Appealing a Capital Murder Conviction In Texas
Before determining whether the evidence is legally sufficient to sustain the conviction for capital murder (murder in the course of robbery), we first review the essential elements the State was required to prove. Capital murder requires proof of, among other things, that appellant;
(1) killed the decedent;
(2) intended to obtain or maintain control of the decedent's property prior to or during the killing. See Tex. Pen. Code Ann. 19.03(a)(2), 29.02 (Vernon 1994); Hall v. State, 970 S.W.2d 137, 140 (Tex.App.--Amarillo 1998, pet. ref'd).
The point at which the accused developed the requisite intent for robbery is critical, for it must show that he intended to take the victim's property before, or as, he murdered. Hall, 970 S.W.2d at 141.
Evidence that shows the taking of property was an afterthought fails to satisfy these criteria and is insufficient to support a capital murder conviction. Alvarado v. State, 912 S.W.2d 199, 207 (Tex.Cr.App. 1995) (en banc).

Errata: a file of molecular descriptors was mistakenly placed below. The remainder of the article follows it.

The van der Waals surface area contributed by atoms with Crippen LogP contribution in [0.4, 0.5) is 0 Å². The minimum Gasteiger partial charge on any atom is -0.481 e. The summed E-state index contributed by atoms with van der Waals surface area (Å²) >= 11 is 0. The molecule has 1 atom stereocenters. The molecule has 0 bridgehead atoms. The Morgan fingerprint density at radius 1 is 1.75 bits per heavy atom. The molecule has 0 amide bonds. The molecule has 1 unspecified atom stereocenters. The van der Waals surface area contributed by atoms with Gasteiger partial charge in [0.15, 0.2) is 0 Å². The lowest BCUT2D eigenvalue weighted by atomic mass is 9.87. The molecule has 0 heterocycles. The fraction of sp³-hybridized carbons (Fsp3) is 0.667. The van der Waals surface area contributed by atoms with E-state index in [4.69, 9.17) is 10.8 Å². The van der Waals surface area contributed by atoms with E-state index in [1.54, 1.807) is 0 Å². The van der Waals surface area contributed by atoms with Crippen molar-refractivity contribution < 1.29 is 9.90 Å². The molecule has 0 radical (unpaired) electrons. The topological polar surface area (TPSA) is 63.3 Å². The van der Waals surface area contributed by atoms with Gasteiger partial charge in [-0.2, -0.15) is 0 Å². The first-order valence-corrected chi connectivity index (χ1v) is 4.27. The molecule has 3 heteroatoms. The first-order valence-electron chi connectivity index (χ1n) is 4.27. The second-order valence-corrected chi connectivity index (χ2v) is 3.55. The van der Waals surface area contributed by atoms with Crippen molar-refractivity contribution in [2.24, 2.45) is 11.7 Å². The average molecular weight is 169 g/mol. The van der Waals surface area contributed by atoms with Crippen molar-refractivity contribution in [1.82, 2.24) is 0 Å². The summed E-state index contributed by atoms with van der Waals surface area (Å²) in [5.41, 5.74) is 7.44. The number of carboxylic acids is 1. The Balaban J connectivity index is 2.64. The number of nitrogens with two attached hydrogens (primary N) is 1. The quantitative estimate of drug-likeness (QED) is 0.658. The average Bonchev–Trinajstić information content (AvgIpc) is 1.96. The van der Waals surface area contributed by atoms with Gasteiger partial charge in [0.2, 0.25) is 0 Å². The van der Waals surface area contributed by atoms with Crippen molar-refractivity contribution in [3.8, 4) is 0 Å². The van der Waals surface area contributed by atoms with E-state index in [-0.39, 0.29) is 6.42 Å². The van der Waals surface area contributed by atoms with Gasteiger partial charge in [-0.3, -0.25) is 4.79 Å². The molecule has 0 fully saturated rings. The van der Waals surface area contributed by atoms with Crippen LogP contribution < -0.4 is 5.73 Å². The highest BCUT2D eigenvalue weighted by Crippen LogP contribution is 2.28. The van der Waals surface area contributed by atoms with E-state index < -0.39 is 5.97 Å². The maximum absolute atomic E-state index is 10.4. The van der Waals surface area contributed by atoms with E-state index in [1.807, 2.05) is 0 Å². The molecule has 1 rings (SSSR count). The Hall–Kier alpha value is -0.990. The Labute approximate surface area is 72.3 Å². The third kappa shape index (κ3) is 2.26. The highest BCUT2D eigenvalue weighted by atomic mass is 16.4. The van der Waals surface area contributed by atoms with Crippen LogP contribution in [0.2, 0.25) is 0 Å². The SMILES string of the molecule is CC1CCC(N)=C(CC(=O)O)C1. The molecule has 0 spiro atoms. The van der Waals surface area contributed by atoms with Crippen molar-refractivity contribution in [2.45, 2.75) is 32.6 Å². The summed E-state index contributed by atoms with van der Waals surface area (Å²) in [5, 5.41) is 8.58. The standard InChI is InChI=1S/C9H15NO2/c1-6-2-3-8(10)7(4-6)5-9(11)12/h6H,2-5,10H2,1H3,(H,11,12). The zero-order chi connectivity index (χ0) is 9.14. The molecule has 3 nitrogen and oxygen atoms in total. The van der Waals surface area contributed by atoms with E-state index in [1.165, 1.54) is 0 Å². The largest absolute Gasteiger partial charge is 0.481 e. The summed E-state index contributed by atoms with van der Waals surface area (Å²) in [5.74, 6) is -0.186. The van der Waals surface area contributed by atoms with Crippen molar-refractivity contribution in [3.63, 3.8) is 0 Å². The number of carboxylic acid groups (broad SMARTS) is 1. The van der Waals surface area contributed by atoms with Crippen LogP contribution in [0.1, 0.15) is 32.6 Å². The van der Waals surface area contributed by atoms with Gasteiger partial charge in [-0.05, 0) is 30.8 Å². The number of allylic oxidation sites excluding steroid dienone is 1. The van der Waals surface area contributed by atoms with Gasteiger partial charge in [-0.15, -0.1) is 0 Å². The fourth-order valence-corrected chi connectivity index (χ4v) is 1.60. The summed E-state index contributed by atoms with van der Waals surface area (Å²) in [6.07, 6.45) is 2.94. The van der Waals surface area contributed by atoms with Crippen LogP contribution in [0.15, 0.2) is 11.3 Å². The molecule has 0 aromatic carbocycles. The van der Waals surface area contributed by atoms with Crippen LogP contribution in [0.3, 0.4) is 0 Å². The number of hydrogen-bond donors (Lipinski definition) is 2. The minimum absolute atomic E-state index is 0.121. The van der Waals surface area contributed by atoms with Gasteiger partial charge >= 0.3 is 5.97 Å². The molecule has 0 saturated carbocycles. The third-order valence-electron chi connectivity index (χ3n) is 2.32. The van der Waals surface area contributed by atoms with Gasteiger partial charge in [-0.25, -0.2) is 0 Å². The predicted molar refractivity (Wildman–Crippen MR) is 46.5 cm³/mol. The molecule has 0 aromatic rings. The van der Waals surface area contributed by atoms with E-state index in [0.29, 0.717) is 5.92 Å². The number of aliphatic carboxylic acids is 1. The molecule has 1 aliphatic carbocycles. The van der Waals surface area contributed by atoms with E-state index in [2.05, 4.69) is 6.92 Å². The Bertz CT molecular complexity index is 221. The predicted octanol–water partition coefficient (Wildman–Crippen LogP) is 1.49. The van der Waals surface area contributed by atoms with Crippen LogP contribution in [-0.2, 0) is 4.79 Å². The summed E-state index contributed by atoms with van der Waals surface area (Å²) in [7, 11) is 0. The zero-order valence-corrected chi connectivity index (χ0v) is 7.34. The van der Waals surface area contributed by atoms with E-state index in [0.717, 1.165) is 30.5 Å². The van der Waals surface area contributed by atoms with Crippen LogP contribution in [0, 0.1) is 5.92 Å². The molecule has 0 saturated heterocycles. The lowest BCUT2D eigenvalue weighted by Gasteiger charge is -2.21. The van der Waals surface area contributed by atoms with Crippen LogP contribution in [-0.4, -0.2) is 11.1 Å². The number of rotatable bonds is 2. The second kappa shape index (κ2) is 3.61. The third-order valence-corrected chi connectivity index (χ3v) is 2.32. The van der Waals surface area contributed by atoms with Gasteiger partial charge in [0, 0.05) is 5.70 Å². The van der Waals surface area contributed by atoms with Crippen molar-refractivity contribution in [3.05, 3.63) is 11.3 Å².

However, the evidence will be sufficient if the State proves that a robbery of the victim occurred immediately after the murder of the victim. Nelson v. State, 848 S.W.2d 126, 130-31 (Tex.Cr.App. 1992) (en banc), cert. denied, 510 U.S. 830, 114 S. Ct. 100, 126 L. Ed. 2d 66 (1993).
If the State proves that the requisite intent was present, it has proven that a murder occurred in the course of robbery, even though the element of appropriation occurred after the murder. Id.
Additionally, in determining what appellant's intent was at the time, the fact finder is free to look to the conduct of the accused and make reasonable inferences therefrom. Robertson v. State, 871 S.W.2d 701, 705 (Tex.Cr.App. 1993), cert. denied, 513 U.S. 853, 115 S. Ct. 155, 130 L. Ed. 2d 94 (1994).